1. Northfield TC. Oxygen therapy for spontaneous pneumothorax. BMJ
    1971;4:86-88.
    2. M Henry et al. BTS guidelines for the management of spontaneous pneumothorax. Thorax 2003;58:ii39.
     
    #8 Touche, Sep 23, 2007
    Last edited: Sep 24, 2007
  9. auden

    auden New Member

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    cheers Touche - that's an excellent explanation :)

    And also cheers to Mark who made me look oh so competent the other day when we did this for a patient and the SpR asked why we were giving high flow O2 to someone with a pneumothorax ;) (I'm on a resp firm!)
     
  10. learn

    learn New Member

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    Getting a bit confused here.Once high oxygen conc is inhaled.....does the nitrogen in the pleural space diffuse into the alveoli or into the pleural capillaries?
     
  11. Martigan

    Martigan Super Moderator

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    No, it's being exhaled...
     
  12. Dr. Bailey

    Dr. Bailey New Member

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    Here is the physics/physiology:
    Every gas has a partial pressure in air. Dry air is 21% oxygen, 78% nitrogen, and 1% other gases to a total of 760 mmHg. In humidified air at 37 degrees this is reduced to 713 mmHg (the other 47 mmHg is water vapor). Every gas also has a partial pressure in blood. The pressure of oxygen in blood on room air is about 100 mmHg in arterial blood, 40 mmHg in venous. The pressure of CO2 is about 40 mmHg. The pressure of water vapor is about 47 mmHg, and nitrogen is about 556 mmHg. Summing the partial pressures in blood gives a total gas pressure of 743 mmHg on the arterial side, and 683 on the venous side. The diffusion of gas from a closed space through a membrane is determined by the permeability of the membrane to the specific gas and the pressure difference of the gas across the membrane. Assuming the pneumothorax starts out as humidified air, the initial diffusion gradients will cause oxygen to be absorbed into the blood, CO2 to be released into the pneumothorax, and nitrogen and water vapor will have no gradient. If the pneumothorax were to equilibrate completely with blood it would have a total pressure between 683 and 743 mmHg (round to 730 mmHg for further calculations) which would result in expansion of the lung and decrease in the size of the pneumothorax. What actually happens is the pneumothorax shrinks gradually, but as it shrinks it's composition changes. The easiest way to conceptualize these changes is to treat them as a series of partial pressure equilibrations followed by volume changes. If the new sum of partial pressures is 730, the volume will change by 730/760, and the partial pressure of each gas will change by 760/730. At the beginning of our second partial pressure equilibration that gives us oxygen 91 mmHg, CO2 42 mmHg, water 49 mmHg, and nitrogen 578 mmHg. These pressures give us gradients from the pneumothorax to the blood for all gases, and the pneumothorax will continue to shrink.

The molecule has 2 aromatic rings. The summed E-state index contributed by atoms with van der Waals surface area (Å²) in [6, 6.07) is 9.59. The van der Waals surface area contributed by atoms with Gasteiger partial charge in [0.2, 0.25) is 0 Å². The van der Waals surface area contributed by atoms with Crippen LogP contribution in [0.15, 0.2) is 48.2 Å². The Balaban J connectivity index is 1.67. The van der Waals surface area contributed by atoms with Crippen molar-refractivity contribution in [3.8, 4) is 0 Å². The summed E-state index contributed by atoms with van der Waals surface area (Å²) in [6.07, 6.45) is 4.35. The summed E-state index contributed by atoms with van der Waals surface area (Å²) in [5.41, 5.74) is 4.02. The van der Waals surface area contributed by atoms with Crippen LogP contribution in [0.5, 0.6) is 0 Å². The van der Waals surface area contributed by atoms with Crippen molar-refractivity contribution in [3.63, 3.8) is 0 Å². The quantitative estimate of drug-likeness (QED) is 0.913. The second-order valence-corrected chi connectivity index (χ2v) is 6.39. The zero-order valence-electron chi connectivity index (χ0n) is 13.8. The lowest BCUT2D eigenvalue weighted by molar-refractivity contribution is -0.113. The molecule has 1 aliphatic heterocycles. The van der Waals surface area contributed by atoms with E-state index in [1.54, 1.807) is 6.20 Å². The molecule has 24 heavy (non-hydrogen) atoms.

If we increase the concentration of inhaled O2 it will have two effects on gas pressures in the blood: The partial pressure of nitrogen will be lower, because the oxygen displaces nitrogen from the alveoli, and the pressure of oxygen will be higher. Achieving an inhaled oxygen concentration of 40% would give a partial pressure of nitrogen in blood of 713 mmHg X 0.59 = 421 mmHg. The average partial pressure of oxygen would not be increased to 713x.04 due to oxygen uptake by tissue, so the final oxygen partial pressure on the venous side would be at most 100. Assuming equilibration between blood and pneumothorax at constant volume we have a total gas pressure of about 607 mmHg. The resulting change in volume would leave new partial pressures of: oxygen 117 mmHg, CO2 53 mmHg, water 55 mmHg, and nitrogen 498 mmHg. This results in significantly larger gradients across the membrane and more rapid diffusion of gas into the blood. Once the gas diffuses into the blood it is rapidly equilibrated with alveolar gas.

    Despite the sound physiologic basis of this treatment it has never been proven in a high quality trial. There are animal studies and small studies in adults showing increased rate of resolution, and observational studies in neonates showing no benefit.

    Nitrogen washout is appropriate for only a select group of patients:
    Stable respiratory function (unstable patients need a tube or aspiration).
    and
    In the hospital anyway (stable patients should not be hospitalized for oxygen administration).
    and
    No contraindication to oxygen administration